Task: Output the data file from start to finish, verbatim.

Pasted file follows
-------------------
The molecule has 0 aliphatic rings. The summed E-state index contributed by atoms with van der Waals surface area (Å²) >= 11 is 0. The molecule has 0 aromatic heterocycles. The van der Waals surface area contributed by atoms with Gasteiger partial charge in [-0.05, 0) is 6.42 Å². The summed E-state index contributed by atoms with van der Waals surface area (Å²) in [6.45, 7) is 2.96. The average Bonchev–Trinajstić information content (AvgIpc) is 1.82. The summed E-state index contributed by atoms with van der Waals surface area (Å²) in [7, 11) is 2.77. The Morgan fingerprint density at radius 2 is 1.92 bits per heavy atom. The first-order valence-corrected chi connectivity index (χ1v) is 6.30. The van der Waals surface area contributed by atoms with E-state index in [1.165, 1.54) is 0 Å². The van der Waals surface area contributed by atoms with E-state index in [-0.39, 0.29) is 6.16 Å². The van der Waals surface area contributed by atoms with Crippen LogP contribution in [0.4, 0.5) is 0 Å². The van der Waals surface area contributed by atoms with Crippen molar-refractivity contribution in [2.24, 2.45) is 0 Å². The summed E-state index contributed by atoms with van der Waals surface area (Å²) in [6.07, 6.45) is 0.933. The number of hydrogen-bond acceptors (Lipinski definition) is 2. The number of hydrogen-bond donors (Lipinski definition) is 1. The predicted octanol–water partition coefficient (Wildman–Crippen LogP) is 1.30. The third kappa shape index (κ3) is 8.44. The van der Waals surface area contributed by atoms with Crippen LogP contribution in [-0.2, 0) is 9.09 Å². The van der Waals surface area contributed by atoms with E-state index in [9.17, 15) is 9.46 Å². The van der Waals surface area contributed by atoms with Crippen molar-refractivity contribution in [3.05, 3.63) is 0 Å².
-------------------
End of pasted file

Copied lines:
The molecule has 0 aliphatic rings. The summed E-state index contributed by atoms with van der Waals surface area (Å²) >= 11 is 0. The molecule has 0 aromatic heterocycles. The van der Waals surface area contributed by atoms with Gasteiger partial charge in [-0.05, 0) is 6.42 Å². The summed E-state index contributed by atoms with van der Waals surface area (Å²) in [6.45, 7) is 2.96. The average Bonchev–Trinajstić information content (AvgIpc) is 1.82. The summed E-state index contributed by atoms with van der Waals surface area (Å²) in [7, 11) is 2.77. The Morgan fingerprint density at radius 2 is 1.92 bits per heavy atom. The first-order valence-corrected chi connectivity index (χ1v) is 6.30. The van der Waals surface area contributed by atoms with E-state index in [1.165, 1.54) is 0 Å². The van der Waals surface area contributed by atoms with E-state index in [-0.39, 0.29) is 6.16 Å². The van der Waals surface area contributed by atoms with Crippen LogP contribution in [0.4, 0.5) is 0 Å². The van der Waals surface area contributed by atoms with Crippen molar-refractivity contribution in [2.24, 2.45) is 0 Å². The summed E-state index contributed by atoms with van der Waals surface area (Å²) in [6.07, 6.45) is 0.933. The number of hydrogen-bond acceptors (Lipinski definition) is 2. The number of hydrogen-bond donors (Lipinski definition) is 1. The predicted octanol–water partition coefficient (Wildman–Crippen LogP) is 1.30. The third kappa shape index (κ3) is 8.44. The van der Waals surface area contributed by atoms with Crippen LogP contribution in [-0.2, 0) is 9.09 Å². The van der Waals surface area contributed by atoms with E-state index in [9.17, 15) is 9.46 Å². The van der Waals surface area contributed by atoms with Crippen molar-refractivity contribution in [3.05, 3.63) is 0 Å².